Americans are going to hear lots of scare- mongering anecdotes at today's health care summit, such as the 39 percent increase in insurance premiums announced this month by Anthem Blue Cross, a California company. President Obama and the Democrats have a solution: Pass a law to impose additional coverage by insurance companies, eliminate the multimillion-dollar cap insurance policies have on total benefits, and pile on lots of new red tape. These policies are guaranteed to raise rates.
California does offer a useful case study, but not for the reasons Democrats think. New regulations there make some people subsidize others in the individual insurance market. Young people pay more than what it costs to insure them, and older people pay less. The same discrimination occurs broadly between healthy and not-so-healthy people generally. Government-imposed pricing led many healthier people to stop buying insurance, which meant insurance companies ended up subsidizing coverage for unhealthy people. State regulations made higher rates inevitable.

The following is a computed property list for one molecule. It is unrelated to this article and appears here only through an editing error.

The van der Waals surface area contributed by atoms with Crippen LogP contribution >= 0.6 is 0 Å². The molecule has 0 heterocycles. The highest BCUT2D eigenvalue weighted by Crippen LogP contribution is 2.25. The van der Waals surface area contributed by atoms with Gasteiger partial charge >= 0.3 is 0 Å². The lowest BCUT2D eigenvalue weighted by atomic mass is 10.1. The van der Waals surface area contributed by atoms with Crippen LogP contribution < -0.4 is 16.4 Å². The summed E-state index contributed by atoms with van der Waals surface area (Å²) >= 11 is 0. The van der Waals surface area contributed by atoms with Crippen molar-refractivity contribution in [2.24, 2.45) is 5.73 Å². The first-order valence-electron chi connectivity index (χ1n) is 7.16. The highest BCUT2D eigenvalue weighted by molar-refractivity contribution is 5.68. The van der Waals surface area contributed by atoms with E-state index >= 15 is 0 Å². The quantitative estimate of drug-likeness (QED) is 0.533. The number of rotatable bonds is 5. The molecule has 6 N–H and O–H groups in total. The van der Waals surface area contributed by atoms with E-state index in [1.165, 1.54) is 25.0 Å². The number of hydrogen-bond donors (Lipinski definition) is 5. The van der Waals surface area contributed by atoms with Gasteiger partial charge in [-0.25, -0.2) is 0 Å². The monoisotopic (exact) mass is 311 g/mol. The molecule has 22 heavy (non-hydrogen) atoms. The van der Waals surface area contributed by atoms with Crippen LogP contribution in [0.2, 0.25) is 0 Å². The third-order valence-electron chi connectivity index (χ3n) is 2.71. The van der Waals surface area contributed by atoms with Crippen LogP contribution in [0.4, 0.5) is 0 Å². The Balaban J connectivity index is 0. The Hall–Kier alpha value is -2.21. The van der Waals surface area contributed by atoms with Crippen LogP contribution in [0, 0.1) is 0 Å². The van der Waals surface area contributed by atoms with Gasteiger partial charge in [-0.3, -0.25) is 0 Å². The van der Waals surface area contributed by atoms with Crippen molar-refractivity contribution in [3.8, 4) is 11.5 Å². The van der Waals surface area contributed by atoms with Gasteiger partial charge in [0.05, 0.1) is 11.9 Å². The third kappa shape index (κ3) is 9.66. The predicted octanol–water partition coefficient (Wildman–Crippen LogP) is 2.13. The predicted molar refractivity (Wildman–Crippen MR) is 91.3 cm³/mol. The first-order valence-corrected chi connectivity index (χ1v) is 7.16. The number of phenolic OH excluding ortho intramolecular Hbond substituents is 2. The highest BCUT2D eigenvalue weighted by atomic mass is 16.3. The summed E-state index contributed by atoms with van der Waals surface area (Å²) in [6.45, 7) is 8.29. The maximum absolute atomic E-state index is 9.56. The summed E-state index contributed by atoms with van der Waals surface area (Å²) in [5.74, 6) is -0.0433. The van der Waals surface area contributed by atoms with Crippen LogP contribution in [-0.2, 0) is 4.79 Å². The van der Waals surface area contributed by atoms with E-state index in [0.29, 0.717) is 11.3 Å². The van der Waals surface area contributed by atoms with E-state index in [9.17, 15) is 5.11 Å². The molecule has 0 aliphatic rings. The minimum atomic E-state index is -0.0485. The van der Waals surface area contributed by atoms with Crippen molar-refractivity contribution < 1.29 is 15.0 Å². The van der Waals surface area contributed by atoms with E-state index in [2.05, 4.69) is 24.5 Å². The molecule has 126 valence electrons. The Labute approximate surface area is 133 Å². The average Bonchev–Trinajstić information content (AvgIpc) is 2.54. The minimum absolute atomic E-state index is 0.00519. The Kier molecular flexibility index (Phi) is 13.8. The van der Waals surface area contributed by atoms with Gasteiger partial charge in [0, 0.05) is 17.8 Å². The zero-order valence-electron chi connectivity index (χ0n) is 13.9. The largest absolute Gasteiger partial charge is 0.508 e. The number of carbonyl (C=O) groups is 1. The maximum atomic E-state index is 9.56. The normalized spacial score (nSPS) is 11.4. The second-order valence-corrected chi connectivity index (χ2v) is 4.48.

Democrats insist they have some magic secret to provide more benefits for less cost. That companies are fighting so hard against new federal regulations makes it clear those businesses are worried proposed policies won't do what Democrats promise.
To make matters worse, the new plan Mr. Obama rolled out on Monday gives the federal government new powers to block what bureaucrats determine to be "excessive" rate increases by health insurance companies. The Economics 101 lesson is that price controls cause shortages. Regulations that force up costs combined with price controls will make the shortage problem even worse. Price controls mean firms lose money, and many simply choose to stop offering the given product. If the goal is to lower costs, a better idea is to get rid of recently imposed regulations and stop threatening even more government intervention.
If the number of uninsured is a problem, Democratic proposals will exacerbate that problem. There is only one way for each insured person to get more coverage at a lower price without lowering insurance company costs - and that is to cover fewer people.